According to McCleary, a regional trainer since 1970, volunteer and dog handler since his service in Vietnam as a U.S. Marine, said the Pet Partners visits not only various hospitals, but also nursing homes, Easter Seals, adult health care facilities, hospice and libraries. He went on to share a memory of a visit to one of the local libraries.
“We have a reading program in which the child reads to the dogs,” he said, describing a library visit in which a child said, “That dog does not listen to me.” McCleary told the child, “Watch his ears.” Then, the child continued to read and the dogs ears stood up. The child responded excitedly, “He is listening to me!”
As the volunteers, with their pets, made their way to the elevator in route to third surgical, patients were found waiting in their rooms. The patients welcome them eagerly. The pets approached them with the same eagerness, steadily well-behaved, soaking up as much attention as the patient would give.
There were others who seemed to benefit through the positive connections of the pet therapy animals and their partners.
Inez Colier, a patient from Americus, was waiting patiently, as the dog handlers and their dogs entered the room. Collier’s eyes lit up as she said, “Hey, there,” rubbing up Campbell’s head and then Abbie trotted over to her bedside to be paid attention to before leaving her room.
Another patient, who requested a visit, Letelia Perry, originally from Dothan, Alabama, who presently resides in Americus, was found petting up the top of Dewar’s head, while smiling, as Dewar just lay there, well-behaved, sitting at Perry’s side taking in the attention he was receiving, as his tail wagged back and forth with excitement.
According to the handlers, the pets enjoy the patients as much as the patients enjoy the pets.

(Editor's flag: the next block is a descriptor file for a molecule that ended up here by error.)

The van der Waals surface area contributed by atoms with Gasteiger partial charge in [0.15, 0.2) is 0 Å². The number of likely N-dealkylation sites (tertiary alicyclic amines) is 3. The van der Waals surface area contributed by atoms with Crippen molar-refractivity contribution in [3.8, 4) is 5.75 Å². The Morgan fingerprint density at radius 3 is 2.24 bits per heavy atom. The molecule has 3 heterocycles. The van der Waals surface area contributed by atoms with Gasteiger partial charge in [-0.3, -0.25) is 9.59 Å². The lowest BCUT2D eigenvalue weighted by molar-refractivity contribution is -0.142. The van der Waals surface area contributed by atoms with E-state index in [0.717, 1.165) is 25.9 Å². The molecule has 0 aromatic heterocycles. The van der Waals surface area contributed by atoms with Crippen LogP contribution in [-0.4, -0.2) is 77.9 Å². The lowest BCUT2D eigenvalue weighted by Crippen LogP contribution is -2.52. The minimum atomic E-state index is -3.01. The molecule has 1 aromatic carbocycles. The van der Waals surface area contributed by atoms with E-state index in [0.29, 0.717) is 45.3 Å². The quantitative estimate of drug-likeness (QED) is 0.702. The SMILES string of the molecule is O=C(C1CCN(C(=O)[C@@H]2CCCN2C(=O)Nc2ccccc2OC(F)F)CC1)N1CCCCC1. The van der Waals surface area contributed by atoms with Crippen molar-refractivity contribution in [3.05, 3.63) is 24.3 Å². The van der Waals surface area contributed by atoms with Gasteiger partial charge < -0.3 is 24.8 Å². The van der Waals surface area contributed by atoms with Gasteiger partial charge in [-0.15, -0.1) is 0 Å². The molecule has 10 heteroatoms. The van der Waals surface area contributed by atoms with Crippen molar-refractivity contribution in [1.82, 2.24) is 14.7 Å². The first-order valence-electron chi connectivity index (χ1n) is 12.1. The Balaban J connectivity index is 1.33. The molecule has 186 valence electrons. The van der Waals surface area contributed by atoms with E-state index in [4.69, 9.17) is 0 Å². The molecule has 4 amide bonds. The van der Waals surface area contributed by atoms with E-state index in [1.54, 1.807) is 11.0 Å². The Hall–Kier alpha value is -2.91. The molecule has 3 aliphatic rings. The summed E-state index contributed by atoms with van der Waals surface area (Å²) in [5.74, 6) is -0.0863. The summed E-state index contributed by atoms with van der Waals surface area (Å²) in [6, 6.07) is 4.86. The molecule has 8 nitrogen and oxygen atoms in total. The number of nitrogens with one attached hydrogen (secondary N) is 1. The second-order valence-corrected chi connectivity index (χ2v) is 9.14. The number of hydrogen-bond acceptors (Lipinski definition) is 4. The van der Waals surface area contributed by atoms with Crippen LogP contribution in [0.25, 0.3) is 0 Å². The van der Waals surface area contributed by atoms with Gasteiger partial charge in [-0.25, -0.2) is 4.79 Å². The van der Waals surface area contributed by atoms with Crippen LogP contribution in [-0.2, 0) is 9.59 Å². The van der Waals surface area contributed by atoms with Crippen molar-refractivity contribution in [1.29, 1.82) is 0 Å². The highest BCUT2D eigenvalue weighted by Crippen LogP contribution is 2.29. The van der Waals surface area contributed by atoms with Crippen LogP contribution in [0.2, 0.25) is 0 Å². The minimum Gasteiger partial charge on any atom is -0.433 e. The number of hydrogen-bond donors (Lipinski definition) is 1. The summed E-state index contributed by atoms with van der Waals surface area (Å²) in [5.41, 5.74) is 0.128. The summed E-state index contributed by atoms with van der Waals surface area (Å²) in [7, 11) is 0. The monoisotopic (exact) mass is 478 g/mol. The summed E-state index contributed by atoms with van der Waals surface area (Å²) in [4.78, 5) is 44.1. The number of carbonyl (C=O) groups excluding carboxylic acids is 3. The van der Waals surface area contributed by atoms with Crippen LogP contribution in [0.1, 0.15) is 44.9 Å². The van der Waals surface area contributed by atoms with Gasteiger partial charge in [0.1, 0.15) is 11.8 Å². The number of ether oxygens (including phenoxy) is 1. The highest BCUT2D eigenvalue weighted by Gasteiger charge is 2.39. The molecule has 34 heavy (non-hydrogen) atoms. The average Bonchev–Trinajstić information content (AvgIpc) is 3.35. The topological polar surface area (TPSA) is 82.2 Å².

“There is a connection which no one can explain,” said Phoebe Sumter Director of Community Relations and Customer Service,  Marcus Johnson, referring to the surprising ways the patients respond to the pets and the pets respond to the patients.
Another patient, Thomas Jenkins, was in the emergency room waiting to be transported when heard the pets were visiting and requested a visit. The Pet Partners eagerly attended to his request. Jenkins welcomed them with open arms and a smile, petting the dogs before being rolled out the door to his destination.
Another patient, Mattie Mason, found on third surgical, was waiting for her requested visit from the pets. She was left with a smile and memories of growing up with her pets.

Group photo with dogs, their handlers and Phoebe Sumter guest,  Mary Thompson.

Group photo with dogs, their handlers and Phoebe Sumter guest, Mary Thompson.

Master Scheduler Linda Prisant said Pet Partners are in need of recruitments in Americus.
“We are presently seeking recruitments in Americus. Anyone with questions can go to our website @ or call 260-409-0169,” she said, explaining that volunteers would need a brief training and passing a “Trainer Ready,”  22-part evaluation and the completion of proper paperwork to gain entry into the organization.